Read: Researchers Think They Know Why Cannabis Makes Some People Happy and Some Paranoid

Does Vaping Increase Your Risk?

While there is still a lack of data regarding vaping and COVID-19, the National Institute on Drug Abuse have warned that along with those who smoke cigarettes and marijuana, people who vape are at an increased risk for a more serious case of COVID-19, and will have a more difficult time fighting the virus should they contract it [7].

This, again, is because since the virus attacks the lungs, individuals who already have a lower level of lung health are more susceptible and less capable of responding to infection [7].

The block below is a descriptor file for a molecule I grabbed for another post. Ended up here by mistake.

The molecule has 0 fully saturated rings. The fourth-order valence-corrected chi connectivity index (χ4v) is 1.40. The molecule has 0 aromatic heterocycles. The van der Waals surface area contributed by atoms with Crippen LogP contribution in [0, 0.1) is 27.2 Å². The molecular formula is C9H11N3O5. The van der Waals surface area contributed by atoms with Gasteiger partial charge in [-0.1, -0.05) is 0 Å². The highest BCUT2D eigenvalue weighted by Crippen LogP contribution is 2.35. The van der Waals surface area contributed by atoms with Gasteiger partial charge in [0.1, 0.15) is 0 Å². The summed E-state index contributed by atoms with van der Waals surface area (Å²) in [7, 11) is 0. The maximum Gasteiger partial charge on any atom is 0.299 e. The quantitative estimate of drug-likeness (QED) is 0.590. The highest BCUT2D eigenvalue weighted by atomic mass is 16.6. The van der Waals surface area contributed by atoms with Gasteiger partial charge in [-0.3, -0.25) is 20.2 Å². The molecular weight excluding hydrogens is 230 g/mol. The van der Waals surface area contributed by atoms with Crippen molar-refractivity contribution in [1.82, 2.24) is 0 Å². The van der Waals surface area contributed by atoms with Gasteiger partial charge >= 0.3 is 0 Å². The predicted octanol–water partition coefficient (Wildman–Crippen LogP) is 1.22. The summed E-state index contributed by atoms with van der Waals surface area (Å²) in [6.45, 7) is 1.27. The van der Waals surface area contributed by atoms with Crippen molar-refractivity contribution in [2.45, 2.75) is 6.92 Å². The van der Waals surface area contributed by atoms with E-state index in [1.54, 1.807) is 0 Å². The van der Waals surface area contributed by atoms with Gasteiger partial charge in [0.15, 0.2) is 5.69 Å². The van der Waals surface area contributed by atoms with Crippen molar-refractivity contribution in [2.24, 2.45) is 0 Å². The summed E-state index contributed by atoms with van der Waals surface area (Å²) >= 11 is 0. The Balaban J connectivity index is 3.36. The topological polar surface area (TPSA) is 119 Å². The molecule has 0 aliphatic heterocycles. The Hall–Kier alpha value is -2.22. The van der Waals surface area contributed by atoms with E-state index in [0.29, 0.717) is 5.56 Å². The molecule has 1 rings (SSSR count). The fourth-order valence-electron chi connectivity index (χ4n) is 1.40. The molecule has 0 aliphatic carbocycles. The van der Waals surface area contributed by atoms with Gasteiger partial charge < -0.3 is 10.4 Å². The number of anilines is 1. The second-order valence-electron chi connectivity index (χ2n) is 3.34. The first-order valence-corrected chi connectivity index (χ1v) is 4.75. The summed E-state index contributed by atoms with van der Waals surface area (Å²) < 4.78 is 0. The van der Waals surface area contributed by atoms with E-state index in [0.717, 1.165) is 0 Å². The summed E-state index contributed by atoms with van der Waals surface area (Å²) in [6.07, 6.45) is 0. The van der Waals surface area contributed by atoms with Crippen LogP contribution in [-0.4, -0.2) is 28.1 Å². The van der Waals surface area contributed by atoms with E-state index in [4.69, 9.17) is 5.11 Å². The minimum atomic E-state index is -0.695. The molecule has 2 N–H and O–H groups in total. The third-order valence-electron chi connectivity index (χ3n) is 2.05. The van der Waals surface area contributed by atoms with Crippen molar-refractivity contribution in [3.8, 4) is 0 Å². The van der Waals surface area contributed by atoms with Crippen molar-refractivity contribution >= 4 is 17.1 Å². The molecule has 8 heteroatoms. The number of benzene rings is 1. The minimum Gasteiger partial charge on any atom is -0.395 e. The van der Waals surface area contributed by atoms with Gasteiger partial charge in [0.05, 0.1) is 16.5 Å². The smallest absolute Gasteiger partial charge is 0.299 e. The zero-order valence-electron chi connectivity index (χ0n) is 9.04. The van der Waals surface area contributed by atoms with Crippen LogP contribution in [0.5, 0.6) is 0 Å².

Dr. Panagis Galiatsatos, a pulmonologist and national spokesperson for the American Lung Association, says that until we have more robust data, marijuana and e-cigarettes should be put in the same category as tobacco when making conclusions about the potential risk.

“From my standpoint, meshing [together] all of the variables that put in things that are not air into your lungs, I would view them all kind of in the same category,” he said. “We know cigarettes and marijuana both cause cellular toxicity and changes in cellular metabolism and cellular behavior, so that would be a biologically plausible explanation to say if you got an infection from [COVID-19], you’re likely to have more dire symptoms.” [4]

Read: New York Hospitals Are Treating Coronavirus Patients With Vitamin C

Recommendations for Marijuana use and COVID-19